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When a person struggling with a drug addiction or substance abuse problem finally comes to the realization that they do indeed have a problem, they may feel as if they have accomplished the hardest task of recovery. And their primary focus is on the current moment and the process of going through detox to get clean and sober once and for all. However, the problem with this shortsightedness is that people become so focused on the initial steps that they forget that the later steps and treatment are even more important in maintaining sobriety. Addiction recovery is about more than just getting sober, it is about maintaining a drug-free lifestyle and about relapse prevention. In fact, relapse prevention is actually the most important element of addiction treatment and recovery.
Before you can fully understand relapse prevention, you will need to have a full understanding of what relapse actually is. It is not just a singular, one-time event, but is a process. This process can begin occurring any time during or after treatment has been completed.
Relapse prevention is a set of treatment techniques that are specifically designed to arm
patients with the knowledge, coping skills, and personal awareness to be able to fight and avoid addiction relapse. This treatment method is designed to make the patient complicit in their treatment and to make them proactive participants in their recovery and in maintaining sobriety going forward. If you or someone you love is struggling to maintain their sobriety, call Drug Treatment Centers McAllen today at (956) 854-2342.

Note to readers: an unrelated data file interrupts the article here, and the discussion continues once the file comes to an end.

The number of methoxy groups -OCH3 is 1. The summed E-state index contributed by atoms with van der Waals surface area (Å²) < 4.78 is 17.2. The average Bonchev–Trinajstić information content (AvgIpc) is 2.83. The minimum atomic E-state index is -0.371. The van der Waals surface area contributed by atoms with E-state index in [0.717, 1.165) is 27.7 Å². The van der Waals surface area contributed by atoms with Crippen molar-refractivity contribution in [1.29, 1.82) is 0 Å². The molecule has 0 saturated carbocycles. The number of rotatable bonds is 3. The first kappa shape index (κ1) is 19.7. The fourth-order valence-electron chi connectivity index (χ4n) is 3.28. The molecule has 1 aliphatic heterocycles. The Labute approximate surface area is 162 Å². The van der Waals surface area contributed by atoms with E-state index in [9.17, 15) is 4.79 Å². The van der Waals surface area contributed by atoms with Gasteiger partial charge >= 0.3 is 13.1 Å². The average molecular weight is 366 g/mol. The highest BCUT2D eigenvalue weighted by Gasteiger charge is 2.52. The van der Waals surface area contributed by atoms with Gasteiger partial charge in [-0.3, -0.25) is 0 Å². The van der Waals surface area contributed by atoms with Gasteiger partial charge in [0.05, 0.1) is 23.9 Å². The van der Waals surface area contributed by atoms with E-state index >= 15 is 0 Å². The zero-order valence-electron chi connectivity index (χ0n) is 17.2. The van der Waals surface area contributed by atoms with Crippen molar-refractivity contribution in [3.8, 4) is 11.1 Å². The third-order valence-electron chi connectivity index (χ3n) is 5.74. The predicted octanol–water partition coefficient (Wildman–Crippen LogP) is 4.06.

As was previously noted, relapse is a process rather than a single moment or event. This process occurs in three distinct phases, each requiring different forms of treatment and prevention to be dealt with swiftly and effectively. Treatment helps recovering addicts to better cope with thoughts, cravings, behaviors, and urges that can lead a person to progress through all three stages of relapse. Those stages are emotional, mental, and physical.
The first stage of a setback does not occur consciously. In fact, it is oftentimes so unconscious that a person does not realize what has happened until after the fact. Emotional relapse entails sets of behaviors and emotions that can precede or precipitate the person to resume risky or substance abuse triggering behaviors. Some of these emotions and behaviors include depression, aggression, poor sleeping habits, mood swings, poor eating habits, and anger.
When these symptoms occur, they can lead to the further progression of relapse thought and behaviors. Relapse prevention at this stage involves building emotional awareness so patients can identify and recognize these emotions and behaviors as they occur and use coping mechanisms or avoidance techniques to prevent relapse prevention. This can include individual and group therapy, equine therapy, and art therapy.
The next stage of relapse is mental. In this stage, it easy to recognize the warning signs that addictive behaviors may resume. In this stage, a recovering addict will begin to think more and more about using drugs. This can seem to come about innocuously as a tendency to reminisce about the past, and begin to remember their drug use in a positive light. They may glorify past experiences or remember their life before sobriety as somehow more glamorous. This can also progress to frequenting old hangouts, reconnecting with drug-using friends, and becoming more and more preoccupied with drug use.
Behavior may become secretive and erratic as the recovering addict begins to plan their physical relapse. Relapse prevention emphasizes the development of coping techniques to deal with these thoughts and cravings including support group meetings, sponsors, and individual therapy.
The last stage is physical. Most people inappropriately consider physical relapse to be the only form of relapse and it, of course, involves using the drug once again. If a person reaches this phase and resumes using drugs, relapse prevention has failed and the treatment and recovery process must often begin anew, starting with detox.
Now that you better understand relapse and relapse prevention, you can prepare yourself for the hard work ahead of you as you begin the drug addiction recovery process. To find out more about our treatment programs, call Drug Treatment Centers McAllen at (956) 854-2342.
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